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Cam Charges

Having a dispute with a tenant or landlord? Rental Law discussion

Cam Charges

Postby Eliron » Wed Aug 31, 2016 10:33 am

Hi John - We are into the third year of a five year lease. In the last year we have had two changes in building owners. The most recent owner also provides property management. Under the new owner we have been presented with a 50% increase in the "property management fee", though our lease states we shall pay "property management" costs and does not explicitly state "fee". The operating expense statement has revealed 10 additional charges over and above the previous year, at a substantial cost($20K). The net CAM increase is 22.8% which seems excessive for a 1 year term. These additional charges and the property management fee are the bulk of the increased charge.  Our liability is 10% of the change.

Two questions:

1. What is typically included in a management fee; and what recourse might we have to a) require some disclosure or b) dispute the increase. 2. Unusual maintenance was cited as one issue; since the new owner would undoubtedly have been aware of these issues prior to purchasing the building(during due diligence) and negotiated a lower price, is it fair/legal or ethical for them to add these costs to the CAM charge increase?
Eliron
 
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Cam Charges

Postby Smedt » Sun Sep 18, 2016 4:49 am

Hi Kevin,

That's a troublesome situation.  CAM charges are probably the most consistently bewildering and frustrating to tenants.

As your first question, you've asked what's included in a management fee.  Nothing is included in a "management fee" per se, except for the cost of management.  That charge in and of itself is usually derived as a percentage of one of:(a) the total rent generated by the property, or(b) the total operating expenses of the property.  A number of 4% or 5% of the former, or 15% of the latter is pretty typical.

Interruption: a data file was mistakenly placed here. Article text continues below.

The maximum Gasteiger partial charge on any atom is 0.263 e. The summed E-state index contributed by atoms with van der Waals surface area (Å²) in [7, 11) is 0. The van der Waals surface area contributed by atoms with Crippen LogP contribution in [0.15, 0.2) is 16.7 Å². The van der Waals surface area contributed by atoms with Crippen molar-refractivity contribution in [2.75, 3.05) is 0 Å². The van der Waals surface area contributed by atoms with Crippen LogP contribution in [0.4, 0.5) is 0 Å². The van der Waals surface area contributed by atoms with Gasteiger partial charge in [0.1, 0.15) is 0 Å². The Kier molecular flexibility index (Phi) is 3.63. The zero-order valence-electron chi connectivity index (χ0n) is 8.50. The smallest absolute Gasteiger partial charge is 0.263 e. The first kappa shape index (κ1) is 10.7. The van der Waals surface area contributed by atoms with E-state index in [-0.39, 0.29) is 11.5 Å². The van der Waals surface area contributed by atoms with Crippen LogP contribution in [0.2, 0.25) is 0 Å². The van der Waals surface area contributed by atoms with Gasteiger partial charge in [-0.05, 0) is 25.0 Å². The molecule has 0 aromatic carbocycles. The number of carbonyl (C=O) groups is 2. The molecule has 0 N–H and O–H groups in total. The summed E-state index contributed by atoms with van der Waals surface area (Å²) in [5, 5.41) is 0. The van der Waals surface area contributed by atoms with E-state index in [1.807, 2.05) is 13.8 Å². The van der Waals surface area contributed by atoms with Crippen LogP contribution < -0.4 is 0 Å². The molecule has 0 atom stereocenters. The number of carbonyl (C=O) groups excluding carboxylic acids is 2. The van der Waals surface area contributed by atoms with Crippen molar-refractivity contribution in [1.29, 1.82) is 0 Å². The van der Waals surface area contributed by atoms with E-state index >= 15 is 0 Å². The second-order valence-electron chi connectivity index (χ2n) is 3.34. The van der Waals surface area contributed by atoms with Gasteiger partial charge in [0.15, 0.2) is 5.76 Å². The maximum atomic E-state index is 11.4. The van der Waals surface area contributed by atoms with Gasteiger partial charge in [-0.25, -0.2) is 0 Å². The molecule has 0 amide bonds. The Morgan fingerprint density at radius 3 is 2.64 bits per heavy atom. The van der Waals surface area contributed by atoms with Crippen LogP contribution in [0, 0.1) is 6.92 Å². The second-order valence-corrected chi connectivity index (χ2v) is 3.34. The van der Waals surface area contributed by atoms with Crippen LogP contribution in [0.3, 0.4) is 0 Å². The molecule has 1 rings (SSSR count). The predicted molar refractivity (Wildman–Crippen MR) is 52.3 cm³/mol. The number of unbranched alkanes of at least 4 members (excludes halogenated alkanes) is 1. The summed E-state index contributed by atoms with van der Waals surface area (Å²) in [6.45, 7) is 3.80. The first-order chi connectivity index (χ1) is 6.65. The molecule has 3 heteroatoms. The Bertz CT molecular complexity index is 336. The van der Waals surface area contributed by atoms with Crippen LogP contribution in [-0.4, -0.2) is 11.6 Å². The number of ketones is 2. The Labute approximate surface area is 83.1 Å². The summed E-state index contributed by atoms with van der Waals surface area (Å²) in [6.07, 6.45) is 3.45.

If management fees have gone up, it's because the management company(which may in fact be the owner itself) is charging more to manage the building.

I would recommend that a first approach would be to simply call the property manager and ask in a very polite and innocent-sounding way why the large increase has occurred.  If the prop.mgr. thinks they're dealing with an irate tenant, they may just clam up, especially if they've heard this complaint several times before.

You may also have a right to review the records of the landlord with respect to operating costs, but less than 1/4 of all leases grant that right.

2:  I won't comment on fair or ethical, as things unfair or unethical don't typically have a resolve.  Commercial real estate is not governed by any issue of fairness, but only by the signed agreement.  I also can't make a "legal" assessment, as I'm not a lawyer and can't comment on the legality of any actions, especially as things illegal in my jurisdiction may not be in yours.

However, I can offer this.  Virtually every triple-net lease is going to grant the landlord the right to charge tenants for all costs of operating the center.  When negotiating for my tenant-clients, I always ask for any incidence where "cost of ownership," "capital improvements" etc. is included in CAM recovery be struck from the lease.  It's my opinion that, while tenant should bear the cost of occupation of the building, it is unreasonable to charge them costs of ownership.

That said, repairs are not generally considered as capital improvements.  It is quite normal for the tenant to bear the cost of repairs.  As such, it's unlikely that the purchaser paid an explicitly amount less for the building because of expected repairs.  They would know in advance that they're not paying for those repairs, and so would the vendor.

The best course of action at this point is to review the operating costs provisions in the lease and evaluate what is and is not permissible as a charge back.  You may even wish to consult with your accountant and/or lawyer to get a professional opinion.  Then, if you are being over-charged, you can certainly attempt to take some action first by negotiation, and second by civil action.

Hope this helps,

John Smiley
Smedt
 
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